I am a 24-year-old woman who was in a toxic relationship for three years. We broke up several times during this period until it finally fizzled out. Eventually I moved away to a different country, and so did he.
Recently we reconnected via social media. At first it was just a matter of catching up, but now we are flirting with the idea of getting back together. Of course I have my reservations, not only because of the distance, but also because of how unreliable and sometimes insensitive he used to be. There is also the matter of my insecurities and the fact that my friends hate him, and while I have convinced them that I hate him as much as they do, I feel quite the opposite. I am hoping that with the passage of time he has matured and grown out of his old ways, which is, by the way, his main argument in trying to win me back.
I really want to try again, but I am not sure it would be the right thing to do, given all the variables. What should I do?
Your description of the relationship as toxic, even though it occurred some years ago, is quite instructive. A toxic relationship would suggest that there was the display of emotional and possibly physical abuse that characterised the relationship, resulting in deflated self-esteem and possibly bruised bodies.
Such a dysfunctional relationship would require intense counselling intervention, and the toxic partner in particular would need individual sessions to address his/her power/control and anger issues. Sometimes individual work is also necessary for the partner on the receiving end who was no doubt hurt emotionally and psychologically.
That said, you must be aware that even with the passage of time, if the toxic partner has made no attempt to deal with his/her behaviour, the problem will recur and may even be more pronounced.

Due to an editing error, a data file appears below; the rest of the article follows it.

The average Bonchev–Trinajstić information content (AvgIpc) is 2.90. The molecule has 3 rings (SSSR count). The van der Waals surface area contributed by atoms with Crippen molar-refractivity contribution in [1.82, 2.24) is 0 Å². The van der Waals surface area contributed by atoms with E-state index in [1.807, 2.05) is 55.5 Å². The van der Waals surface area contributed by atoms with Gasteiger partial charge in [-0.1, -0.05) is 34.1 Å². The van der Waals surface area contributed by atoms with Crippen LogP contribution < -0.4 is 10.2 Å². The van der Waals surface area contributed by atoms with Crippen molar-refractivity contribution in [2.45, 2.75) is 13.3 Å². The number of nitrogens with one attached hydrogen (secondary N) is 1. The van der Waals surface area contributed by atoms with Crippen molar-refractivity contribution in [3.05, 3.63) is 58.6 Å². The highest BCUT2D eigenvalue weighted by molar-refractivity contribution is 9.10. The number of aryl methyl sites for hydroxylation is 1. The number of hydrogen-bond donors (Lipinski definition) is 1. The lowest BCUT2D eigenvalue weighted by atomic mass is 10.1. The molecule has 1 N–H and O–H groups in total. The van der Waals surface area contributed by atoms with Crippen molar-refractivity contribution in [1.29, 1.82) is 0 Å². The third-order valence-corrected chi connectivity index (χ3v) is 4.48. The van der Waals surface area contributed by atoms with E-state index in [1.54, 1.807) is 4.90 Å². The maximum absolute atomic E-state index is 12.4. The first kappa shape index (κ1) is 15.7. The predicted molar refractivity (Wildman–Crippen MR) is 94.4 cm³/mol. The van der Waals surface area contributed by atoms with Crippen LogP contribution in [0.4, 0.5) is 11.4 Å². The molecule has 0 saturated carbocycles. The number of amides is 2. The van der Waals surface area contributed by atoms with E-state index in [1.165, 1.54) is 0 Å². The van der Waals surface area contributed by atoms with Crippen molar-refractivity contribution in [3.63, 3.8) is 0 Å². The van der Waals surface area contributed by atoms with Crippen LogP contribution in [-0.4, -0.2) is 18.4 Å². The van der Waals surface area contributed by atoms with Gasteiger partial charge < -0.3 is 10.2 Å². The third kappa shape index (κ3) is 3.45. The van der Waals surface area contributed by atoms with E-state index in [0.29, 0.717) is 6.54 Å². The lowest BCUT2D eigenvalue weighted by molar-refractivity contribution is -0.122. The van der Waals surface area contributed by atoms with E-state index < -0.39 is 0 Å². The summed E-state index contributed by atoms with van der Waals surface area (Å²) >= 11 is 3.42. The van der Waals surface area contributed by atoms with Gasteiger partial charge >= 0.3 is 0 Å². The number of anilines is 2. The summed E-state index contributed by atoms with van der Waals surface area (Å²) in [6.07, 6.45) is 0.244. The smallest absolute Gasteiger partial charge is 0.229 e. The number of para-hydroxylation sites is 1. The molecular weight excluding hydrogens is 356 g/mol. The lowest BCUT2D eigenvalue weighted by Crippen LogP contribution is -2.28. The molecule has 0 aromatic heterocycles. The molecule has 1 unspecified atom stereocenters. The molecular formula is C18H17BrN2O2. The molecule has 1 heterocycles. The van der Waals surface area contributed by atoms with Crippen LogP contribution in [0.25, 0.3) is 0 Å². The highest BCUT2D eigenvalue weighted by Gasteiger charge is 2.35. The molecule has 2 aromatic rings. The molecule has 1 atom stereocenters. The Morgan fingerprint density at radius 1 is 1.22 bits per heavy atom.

Another consideration is that your ex might be involved with someone else, and is simply toying with you. He could be taking advantage of the 'insecurities' that you mentioned earlier.
Couples often make the mistake of believing that time will fix the bad habits or behaviour patterns of a toxic partner. And so, both men and women will enter marriage knowing beforehand that their partner has certain shortcomings that would negatively impact the relationship, yet they deliberately ignore the red flags, hoping for the best. If these concerns are not addressed directly, then there is a great likelihood that your hopes will be dashed.
So if you are contemplating linking up with your ex in a serious way, consider that though time has passed, he may not have changed his unacceptable behaviour. And if you yourself contributed to the toxicity of the relationship, have you taken care of those personal issues?
His acts of unreliability and insensitivity that you mentioned would need to be discussed at length. Your insecurities as well would have to be placed on the table for discussion, especially since this second-chance relationship will be a long-distance one in the beginning.
Misleading your friends about your fondness for Mr Mention is downright deception, and is a poor reflection of the regard you have for the relationship you intend to initiate. If you truly care for this person, then you need to come clean to your friends and say so. It is obvious, however, that they have your interest at heart and don't want to see you get hurt again. But deep down you must realise that it's your call, and you must make a choice at the risk of losing out on a possible relationship or some of your friends. Your real friends would definitely stand by you, whatever you decide.
Long-distance relationships have their own inherent challenges, and if there were trust issues that existed before, it is likely that the survival of the relationship will be severely threatened.
You need to consider the above variables that permeate the circumstances, and make a decision in your best interest. All the best.
Wayne Powell is a relationship counsellor. Write to email@example.com; check out his work overseas on www.seekingshalom.org, e-mail firstname.lastname@example.org.